Tuesday, August 19, 2014

Horrendous - Ecdysis [2014]

Ever get the feeling that death metal bands are running out of titles? Me neither. As ''Ecdysis'' plainly suggests, it's purpose is to implement the evolutionary step that Horrendous, who with 2012's ''The Chills'' literally perked up goosebumps on my spine, like all of its counterparts, wants to take. The age is brave one, and novelty almost always, even if unwittingly, finds its way to some kind of success. That said, Horrendous didn't necessarily used innovation as a method to boost its way to the top records of 2012 when ''The Chills'' kicked more unkempt bottoms than most records that year. Its leprous voracity and atmospheric beauty was a surefire way to revitalize the gradually diminishing foray of old school death metal, but in reality, once you dig into it, putting aside the splendidly ominous atmosphere and olfactory goodness that it somehow projected behind a miraculous slew of riffage, ''The Chills'' is sheer bones and rotten flesh. So then is ''Ecdysis'' some sort of mega-transition? The ''Heartwork'' of Horrendous? Not necessarily. What seems to be the case here is the same kind of semi-evolutionary phase that bands like Morbus Chron and Tribulation aspired to with their most recent offerings.

For starters, Horrendous is a lot cleaner with their performance here; more manic, controlled and accessibly modern in contrast to the cavernous kaleidoscope of antiquity that was the main motif on the previous record. Yes, modernization does equate for a wider audience and perhaps a sharper overall sound, yet even during some of the stronger tracks I felt that clarity did not compensate for the lack of atmosphere, instead heralding an odd, even experimental approach with multitudinous progressive metal predilections. If it makes you feel any better, even the bass has risen from the primordial ooze into something that's incredibly audible in contrast. It's interesting enough to see a band of such primitive origin evolve from its putrid miasma into something far more accessible, yet, as said, this brings a few problems on the table. The absurdly implemented piecemeal conventions that engulf the record reduce the album's level grit to one far below its predecessor, and the focal point of old school death metal - the undying axiom - which is basically the maxim of ''if it's broke don't fix it'', seems to have dissipated to ''if it's broke, then shed some skin''. Hence ecdysis.

Don't me wrong, folks, Horrendous is still throwing huge, gnarly hooks, but there is an intense infatuation with melody and progressive elements that churns and diverts the music away from its previous state of gory putrescence. There are some unbelievably melodic and beautiful solos here, often leads that crawl discreetly into the hibernating core of the record, strings of somber, yet graceful melodies twisting and swerving up and down the guitar board, redolent of some mid 90's English death/doom powerhouse. If all of my prior implications didn't get through, get this: if you think ''The Chills'' was brooding, wait until you hear ''Ecdysis''. There is an odd disparity here because it seems almost uncertain what direction they are taking with the mournful overtone that they're harboring. On one hand, you have majestic, even epic, melodic death/doom paradigms like the ending, ''Titan'' which resonate with the lovely, hauntingly elegiac tone of the vocalist's torturous growls and a set of backup choruses, and on the other you have absolutely devastating, flesh-ripping beaters like ''Weeping Relic'' that smash through your skull with the sublime grit of the chainsaw guitar tone. Though the overall sound is indubitably dolorous, Horrendous challenges the boundaries of pain and agony by expanding their style to the widest net possible. This is a brazen, even obsequiously openminded gesture in the face of thousands of Swedeath and Autopsy drones who stalk the market shallowly, and it is a pleasing result considering it is what Morbus Chron and Tribulation did, being two revivalist death metal giants themselves.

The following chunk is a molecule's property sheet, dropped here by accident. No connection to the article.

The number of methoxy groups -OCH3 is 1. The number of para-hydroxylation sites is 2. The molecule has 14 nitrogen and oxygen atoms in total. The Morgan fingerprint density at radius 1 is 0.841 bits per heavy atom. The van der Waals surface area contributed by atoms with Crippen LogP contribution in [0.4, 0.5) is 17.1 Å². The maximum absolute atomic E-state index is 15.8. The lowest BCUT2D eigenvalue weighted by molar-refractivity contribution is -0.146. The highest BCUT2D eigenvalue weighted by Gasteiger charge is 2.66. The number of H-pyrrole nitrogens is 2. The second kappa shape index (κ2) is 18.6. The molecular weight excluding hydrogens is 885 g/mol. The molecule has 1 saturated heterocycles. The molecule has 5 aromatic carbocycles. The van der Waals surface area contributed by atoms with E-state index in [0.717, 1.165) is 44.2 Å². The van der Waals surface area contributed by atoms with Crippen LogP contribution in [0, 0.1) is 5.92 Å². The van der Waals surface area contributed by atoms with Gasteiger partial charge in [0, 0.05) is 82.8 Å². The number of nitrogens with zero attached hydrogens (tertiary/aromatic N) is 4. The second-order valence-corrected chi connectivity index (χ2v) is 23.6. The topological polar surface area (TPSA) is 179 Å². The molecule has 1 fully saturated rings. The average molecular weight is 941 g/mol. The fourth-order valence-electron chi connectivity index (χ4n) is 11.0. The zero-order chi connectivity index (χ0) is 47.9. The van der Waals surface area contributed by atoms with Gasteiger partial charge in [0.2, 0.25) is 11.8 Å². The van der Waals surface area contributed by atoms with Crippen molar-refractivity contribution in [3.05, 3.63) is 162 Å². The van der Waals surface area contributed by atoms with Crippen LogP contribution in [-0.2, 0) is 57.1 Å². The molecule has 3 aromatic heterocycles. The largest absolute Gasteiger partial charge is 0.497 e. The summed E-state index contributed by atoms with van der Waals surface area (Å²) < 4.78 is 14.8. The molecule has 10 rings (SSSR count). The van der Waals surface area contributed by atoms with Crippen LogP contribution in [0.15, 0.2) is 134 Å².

There are some truly great tracks here. The opener, ''The Stranger'' may seem like a run-down attempt at combining death/doom, Swedish death metal and melodic death metal, but towards the end it grows to bountifully full of riffs and reckless abandon that it even compensates for its lengthy run time. Every track, no matter how dedicated to the art of tearing limb from limb, serves as a paean to mood and versatility in style, eventually burgeoning into something despondent. Even the flashy 2-minute rock n' roll throwback ''WHen The Walls Fell'' is cool. There are still tremolos, or semi-technical guitar twists here and there, even an occasional thrashy exuberance, like on ''Heaven's Deceit'', but it's apparent that the band has shaken off most of its leaves of the olden arts. If anything, Horrendous is still a huge fucking Pestilence fan. That much is evident from the maniacal, Martin Van Drunnen vocals that pervade the record, or even the kinetic melodies gyrating throughout, but it's almost as if there is a transition in influence from ''Consuming Impulse'' and ''Malleus Maleficarum'' era Pestilence to Pestilence a la ''Testimony of the Ancients'' or ''Spheres''. In the end, ''Ecdysis'' becomes quite a mercurial album. It's difficult for me to imply stuff directly, but in essence, I have done my best to some it up. My gripe was that I simply didn't feel the sort of brilliant, carnal tenacity that was displayed on ''The Chills''. Maybe that was the perfect caterpillar, and ''Ecdysis'' the crossover record, the butterfly slowly, but not yet surely, breaking free of its cocoon, waiting to emerge into the perfect butterfly. If that is the case, folks, then we may have something even better than ''The Chills'' in store. Let the little hatch.

The Stranger
Weeping Relic

Rating: 80%

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